- The SEC announced on Wednesday it's considering reinstating the uptick rule and several other proposals to limit short selling.
- There's nothing wrong with short selling. But reinstating short-selling curbs could help prevent "bear raids" and likely wouldn't be a material negative.
- Simply reinstating the uptick rule seems the most straightforward way to go, but it'll be some time before things are concrete.
Can repackaging an old product make it more appealing? The folks at the Securities and Exchange Commission (SEC) seem to think so. Hence the announcement Wednesday they are considering reinstating the uptick rule and several other proposals to limit short selling.
The uptick rule isn't new. Before being shelved in July 2007, it had been in place continuously since 1938. The uptick rule requires a stock price to move higher before the stock can be sold short. But studies deemed the 70-year old rule irrelevant in today's fast-paced electronic markets, so the uptick rule was scrapped.
Last year's financial panic and violent market dives called that view into question, and now lawmakers are pressing the SEC to reconsider reinstatement. The SEC is fully aware of the uptick rule's ardent detractors and, perhaps in a bid to gain broader acceptance, is offering dressed-up versions.
A brief summary of the SEC's proposed short-selling curbs:
- Reinstate the uptick provision removed in 2007.
- Instate an "up-bid" rule. This rule would allow short sales only after a potential buyer bid at least a penny more than the previous share price. This differs from the uptick rule because it allows a short sale after a higher bid rather than higher sale price.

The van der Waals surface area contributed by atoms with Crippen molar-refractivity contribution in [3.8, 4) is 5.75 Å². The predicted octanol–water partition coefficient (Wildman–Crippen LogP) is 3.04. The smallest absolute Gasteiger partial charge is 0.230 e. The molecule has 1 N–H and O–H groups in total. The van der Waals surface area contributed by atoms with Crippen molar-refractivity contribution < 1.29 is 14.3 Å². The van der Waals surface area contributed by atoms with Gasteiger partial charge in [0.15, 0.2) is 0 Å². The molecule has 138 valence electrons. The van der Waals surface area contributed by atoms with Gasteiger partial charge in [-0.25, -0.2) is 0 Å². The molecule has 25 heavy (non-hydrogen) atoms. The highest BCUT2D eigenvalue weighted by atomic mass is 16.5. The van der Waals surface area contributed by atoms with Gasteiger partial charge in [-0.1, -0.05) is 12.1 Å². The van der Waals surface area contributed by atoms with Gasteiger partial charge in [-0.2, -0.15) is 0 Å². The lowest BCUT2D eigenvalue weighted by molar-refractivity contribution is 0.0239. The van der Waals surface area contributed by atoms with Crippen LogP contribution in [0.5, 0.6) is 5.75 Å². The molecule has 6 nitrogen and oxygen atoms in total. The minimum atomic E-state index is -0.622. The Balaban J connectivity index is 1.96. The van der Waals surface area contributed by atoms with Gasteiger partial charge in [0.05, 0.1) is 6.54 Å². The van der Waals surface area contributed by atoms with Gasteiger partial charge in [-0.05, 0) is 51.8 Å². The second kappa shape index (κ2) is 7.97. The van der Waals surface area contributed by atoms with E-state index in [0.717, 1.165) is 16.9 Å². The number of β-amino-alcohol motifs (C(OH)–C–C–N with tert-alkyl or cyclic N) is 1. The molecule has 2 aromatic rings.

- A circuit breaker that would altogether ban short selling a stock for the rest of the trading day if the stock fell 10%.
- A circuit breaker that would trigger the uptick rule for a particular stock for the rest of the trading day if the stock fell 10%.
- A circuit breaker that would trigger the "up-bid" rule for a particular stock for the rest of the trading day if the stock fell 10%, only allowing a short sale at a price above the highest available bid.
There's nothing wrong with short selling. In fact, the ability to sell shares short helps investors control risk, increases market liquidity, and improves price discovery. But unfettered short selling can result in "bear raids," which can have market-wide implications if the targeted company has systemic importance (think Lehman Brothers in 2008). Banning short selling altogether could have very negative implications, but reinstating short-selling curbs likely wouldn't be a material negative and could help prevent cascading short sales on specific companies from affecting the entire market.
Simply reinstating the uptick rule seems the most straightforward way to go. It worked for 70 years without any observable damaging effects on the markets or economy. The "up-bid" rule is a nuanced version of the uptick rule, and the circuit breaker approaches seem unnecessarily complicated. Inhibiting short selling won't prevent another bear market—after all, a dozen or so bear markets occurred while the uptick rule was in place. But preventing normal bear markets isn't the goal, so perhaps there's no need to over-think and over-dress this issue.
The SEC is allowing a 60-day public comment period, and the new rules will likely take months to approve. It'll be some time before things are concrete. Frills are nice when it comes to autos and air travel, but when it comes to government rules, simpler is often better.